WHO launches new NCDs Progress Monitor
Governments are making limited progress, so more action is needed to address NCDs and main risk factors to meet global targets to reduce premature deaths
18 September 2017 | Geneva/New York - Governments must step up efforts to control noncommunicable diseases (NCDs) to meet globally agreed targets, including preventing the premature deaths of millions of people from these conditions, according to a new WHO report released today.
Limited national progress has been made in the fight against NCDs – primarily cardiovascular and chronic respiratory diseases, cancers and diabetes – which are the world’s biggest killers, and claim the lives of 15 million people aged 30 to 70 years annually.
But the WHO Noncommunicable disease Progress Monitor 2017, which charts actions by countries to set targets, implement policies to address four main shared and modifiable NCD risk factors (tobacco, unhealthy diet, physical inactivity and harmful use of alcohol) and build capacities to reduce and treat NCDs, shows that progress around the world has been uneven and insufficient.
In his foreword to the Monitor , Dr Tedros Adhanom Ghebreyesus, WHO Director-General, highlighted advances in responding to NCDs but urged further action, "Bolder political action is needed to address constraints in controlling NCDs, including the mobilization of domestic and external resources and safeguarding communities from interference by powerful economic operators."
The Progress Monitor provides data on 19 indicators in all of WHO’s 194 Member States. The indicators include setting time-bound targets to reduce NCD deaths; developing all-of-government policies to address NCDs; implementing key tobacco demand reduction measures, measures to reduce harmful use of alcohol and unhealthy diets and promote physical activity; and strengthening health systems through primary health care and universal health coverage.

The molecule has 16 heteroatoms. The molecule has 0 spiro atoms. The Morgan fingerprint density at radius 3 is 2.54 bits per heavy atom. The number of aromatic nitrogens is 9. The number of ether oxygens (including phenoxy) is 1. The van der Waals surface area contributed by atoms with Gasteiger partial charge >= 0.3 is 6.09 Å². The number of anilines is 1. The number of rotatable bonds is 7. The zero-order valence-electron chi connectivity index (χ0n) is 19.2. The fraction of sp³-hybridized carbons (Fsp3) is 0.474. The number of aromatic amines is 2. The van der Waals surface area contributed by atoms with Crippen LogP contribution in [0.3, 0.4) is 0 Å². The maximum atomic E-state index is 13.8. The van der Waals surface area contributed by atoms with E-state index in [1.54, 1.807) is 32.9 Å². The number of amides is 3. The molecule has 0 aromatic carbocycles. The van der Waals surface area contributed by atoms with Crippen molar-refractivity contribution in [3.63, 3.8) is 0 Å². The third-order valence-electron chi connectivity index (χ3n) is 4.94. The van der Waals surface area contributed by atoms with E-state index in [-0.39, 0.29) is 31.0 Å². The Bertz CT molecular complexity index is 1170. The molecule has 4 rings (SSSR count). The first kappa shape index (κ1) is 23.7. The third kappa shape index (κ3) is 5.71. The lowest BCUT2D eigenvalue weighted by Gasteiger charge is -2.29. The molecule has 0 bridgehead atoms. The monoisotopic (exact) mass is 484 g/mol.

Key highlights of the 2017 edition include:
- 93 countries have set national targets to address NCDs, up from 59 in 2015;
- 94 countries have implemented operational multisectoral strategies to address NCDs, compared to 64 in 2015;
- 90 countries have developed guidelines for managing the four major NCDs, up from 50 in 2015;
- 100 countries have conducted physical activity awareness campaigns;
- Six countries have not achieved any of the progress indicators, compared to 14 in 2015. Five of the six countries are African;
- Costa Rica and Iran lead the 10 the best performing countries, with each achieving 15 of the 19 indicators, followed by Brazil, Bulgaria, Turkey and the United Kingdom (each 13); Finland, Norway, Saudi Arabia and Thailand (12).
- No country from the WHO Africa region achieved more than eight of the progress indicators.
Dr Douglas Bettcher, WHO director for the prevention of NCDs, says the world is not on track to meet the target set by the Sustainable Development Goals of a one third reduction in premature NCD deaths by 2030.
"We need to urgently accelerate progress in the battle to beat NCDs," adds Dr Bettcher. "The window of opportunity to save lives is closing. This is playing out before our eyes in many ways, including in the increasing numbers of people, particularly children and adolescents, suffering from obesity, overweight and diabetes. If we don't take action now to protect people from NCDs, we will condemn today’s and tomorrow’s youth to lives of ill-health and reduced economic opportunities."
The Progress Monitor’s findings will underpin a WHO report being submitted to the United Nations Secretary General later this year ahead of the third UN High-level Meeting on NCDs in 2018.
Note to editors
Member States requested WHO, at the January 2015 Executive Board, to produce the WHO Noncommunicable Diseases Progress Monitor. In May 2015, WHO published a technical note detailing the indicators to be used in the report. The World Health Assembly reiterated in 2016 that the Progress Monitor will be used to develop a report for the UN General Assembly in late 2017 on country efforts to develop national responses to address the four major main NCDs.
The WHO report also documents efforts by countries to implement a so called set of “best buys” and other interventions that can prevent or delay most premature NCD deaths, and which were endorsed during this year’s World Health Assembly.
Such cost-effective and readily implementable measures include increasing taxation and plain packaging on tobacco products; reducing sodium content in food; providing drug therapy and counselling to people with diabetes and hypertension; and screening and vaccinating girls and women to protect them from cervical cancer.
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